American Courts Say They Don’t Care About International Law

I Don’t Think We Westerners Care About Muslims
Robert Fisk

Ladies and gentlemen, when I first went to the Middle East — on holiday from Belfast, of all places — 1972, I went to Egypt, and anxious to try and pick up a few first words of Arabic, I had the misfortune of purchasing a very old book produced by the British army in Egypt in the 19th century. I still recall the three principal clauses which you were advised to learn if you were an Englishman: “We shall board the steamship, for there is talk of war,” “Help,” and “Where is the British embassy?” And I can tell you, I never believed I would actually watch people say these things, as I had to in Lebanon this last summer. There were all the refugees, all the foreigners, boarding the steamships because there was a real war, all wanting help and all demanding to know the way to their national embassies. “So it has come to this,” I thought to myself.

You know, in the last 30 years that I have been in the Middle East, there has been one — no, two major changes. The first is that Muslims are no longer afraid. When I first went to Lebanon, if the Israelis crossed the border, for example, many, many, many Palestinians who were in the south would be rushing to Beirut. People would flee the south, run away. Whether it was the siege of Beirut in 1982 or not, I don’t know. But now, they do not run away. Muslims do not run away when they’re attacked, when they’re under air attack.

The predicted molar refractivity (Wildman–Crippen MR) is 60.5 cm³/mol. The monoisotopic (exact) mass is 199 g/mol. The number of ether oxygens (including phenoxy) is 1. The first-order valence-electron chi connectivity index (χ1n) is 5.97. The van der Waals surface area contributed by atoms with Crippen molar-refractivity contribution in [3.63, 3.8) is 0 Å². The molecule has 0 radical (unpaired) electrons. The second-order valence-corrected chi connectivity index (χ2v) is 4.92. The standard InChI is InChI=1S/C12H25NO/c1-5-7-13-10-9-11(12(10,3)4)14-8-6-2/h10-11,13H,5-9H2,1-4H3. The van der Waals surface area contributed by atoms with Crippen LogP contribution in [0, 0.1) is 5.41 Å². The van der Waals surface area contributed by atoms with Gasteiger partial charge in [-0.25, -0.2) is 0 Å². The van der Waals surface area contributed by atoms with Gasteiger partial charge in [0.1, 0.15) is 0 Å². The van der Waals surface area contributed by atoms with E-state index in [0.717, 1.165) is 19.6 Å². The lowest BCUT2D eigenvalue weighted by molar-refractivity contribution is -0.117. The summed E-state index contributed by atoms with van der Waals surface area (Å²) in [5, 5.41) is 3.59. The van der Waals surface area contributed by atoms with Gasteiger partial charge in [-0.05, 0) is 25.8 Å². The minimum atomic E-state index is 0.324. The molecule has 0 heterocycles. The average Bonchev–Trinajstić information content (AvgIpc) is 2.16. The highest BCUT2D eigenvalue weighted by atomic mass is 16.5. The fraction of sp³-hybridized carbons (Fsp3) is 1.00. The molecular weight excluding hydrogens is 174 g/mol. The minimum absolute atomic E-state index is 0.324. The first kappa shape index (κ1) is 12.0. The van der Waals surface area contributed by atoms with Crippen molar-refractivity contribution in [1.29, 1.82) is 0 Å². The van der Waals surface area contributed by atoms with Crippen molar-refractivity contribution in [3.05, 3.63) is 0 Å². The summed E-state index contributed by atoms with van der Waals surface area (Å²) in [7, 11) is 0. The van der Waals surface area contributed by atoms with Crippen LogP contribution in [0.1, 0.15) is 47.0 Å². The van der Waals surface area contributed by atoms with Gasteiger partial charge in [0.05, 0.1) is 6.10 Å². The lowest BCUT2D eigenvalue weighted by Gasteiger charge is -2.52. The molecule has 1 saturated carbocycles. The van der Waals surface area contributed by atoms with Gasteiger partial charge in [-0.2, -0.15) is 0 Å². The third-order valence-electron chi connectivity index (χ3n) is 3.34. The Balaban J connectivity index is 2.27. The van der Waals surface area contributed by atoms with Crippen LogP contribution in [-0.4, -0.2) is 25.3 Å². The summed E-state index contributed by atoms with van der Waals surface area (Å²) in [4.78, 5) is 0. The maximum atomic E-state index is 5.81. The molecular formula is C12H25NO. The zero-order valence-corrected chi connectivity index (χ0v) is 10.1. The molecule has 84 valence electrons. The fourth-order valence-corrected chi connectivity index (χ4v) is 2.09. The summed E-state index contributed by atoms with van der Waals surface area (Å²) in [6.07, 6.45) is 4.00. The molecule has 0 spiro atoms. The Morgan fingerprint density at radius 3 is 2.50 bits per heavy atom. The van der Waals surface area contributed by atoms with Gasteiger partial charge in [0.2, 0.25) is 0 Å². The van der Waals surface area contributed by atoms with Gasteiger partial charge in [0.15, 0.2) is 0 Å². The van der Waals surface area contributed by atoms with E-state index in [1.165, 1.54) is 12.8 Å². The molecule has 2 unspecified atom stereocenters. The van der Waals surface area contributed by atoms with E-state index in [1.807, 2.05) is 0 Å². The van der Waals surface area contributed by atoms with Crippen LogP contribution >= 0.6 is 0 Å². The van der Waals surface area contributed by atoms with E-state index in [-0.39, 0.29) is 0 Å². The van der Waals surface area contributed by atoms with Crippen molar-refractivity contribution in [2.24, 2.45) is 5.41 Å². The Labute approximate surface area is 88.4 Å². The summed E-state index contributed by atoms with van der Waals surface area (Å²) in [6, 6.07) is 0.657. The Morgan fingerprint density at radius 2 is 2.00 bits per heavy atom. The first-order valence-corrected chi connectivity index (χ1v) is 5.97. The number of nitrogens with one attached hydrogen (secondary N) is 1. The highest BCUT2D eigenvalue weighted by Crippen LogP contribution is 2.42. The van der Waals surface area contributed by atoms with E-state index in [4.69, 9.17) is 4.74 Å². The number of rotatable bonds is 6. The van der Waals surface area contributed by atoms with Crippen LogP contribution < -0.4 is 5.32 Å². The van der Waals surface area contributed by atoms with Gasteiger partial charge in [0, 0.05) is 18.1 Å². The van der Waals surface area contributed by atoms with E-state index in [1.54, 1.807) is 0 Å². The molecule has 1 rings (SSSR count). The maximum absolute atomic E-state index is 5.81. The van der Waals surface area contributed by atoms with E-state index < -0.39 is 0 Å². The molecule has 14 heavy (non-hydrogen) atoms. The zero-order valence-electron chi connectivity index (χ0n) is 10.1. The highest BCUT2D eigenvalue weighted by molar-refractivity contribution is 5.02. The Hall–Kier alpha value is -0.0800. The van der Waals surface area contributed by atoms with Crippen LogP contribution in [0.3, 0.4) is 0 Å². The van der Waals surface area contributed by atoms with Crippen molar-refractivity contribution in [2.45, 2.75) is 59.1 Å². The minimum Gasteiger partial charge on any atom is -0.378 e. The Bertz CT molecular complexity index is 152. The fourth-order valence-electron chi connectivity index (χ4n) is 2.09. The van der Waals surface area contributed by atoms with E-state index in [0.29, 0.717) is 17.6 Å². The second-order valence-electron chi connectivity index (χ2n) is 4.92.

Do we in fact really understand the extent of injustice in the Middle East? When I finished writing my new book, I realized how amazed I was that after the past 90 years of injustice, betrayal, slaughter, terror, torture, secret policemen and dictators, how restrained Muslims had been, I realized, towards the West, because I don’t think we Westerners care about Muslims. I don’t think we care about Muslim Arabs. You only have to look at the reporting of Iraq. Every time an American or British soldier is killed, we know his name, his age, whether he was married, the names of his children. But 500,000-600,000 Iraqis, how many of their names have found their way onto our television programs, our radio shows, our newspapers? They are just numbers, and we don’t even know the statistic.

Do you remember the time when George Bush was pushed and pushed: what were the figures of the Iraqi dead? At that stage, it was less, and he said, “Oh, 30,000. More or less.” Can you imagine if he had been asked how many Americans had died, and he said “3,000, more or less”? Those words, “more or less,” somehow said it all.


Now, take this one. This is the Associated Press doing its job. It uses the Freedom of Information Act to get official documents out of Guantanamo Bay and managed in a long story, but buried deep within it, not at the top, to uncover the following. It’s the official account of a court case inside Guantanamo of Feroz Ali Abbasi. He’s actually a British citizen. He has since been released and is now at home.

He’s on trial, and he pleads and pleads to the American colonel, Air Force colonel, in charge of the trial, “Give me the evidence against me.” He’s not allowed to have the evidence. And the AP has this official document — and this is the official American document I’m quoting, but I have to add it is paragraphs, paragraphs, into the story, not at the top. “An Air Force colonel would have none of it. ‘Mr. Abbasi, your conduct is unacceptable. And this is your absolute final warning’ the colonel said. ‘I do not care about international law. I do not want to hear the words “international law” again. We are not concerned about international law.’” Pretty much the George W. Bush policy, isn’t it, in the world?

Read all of it here.

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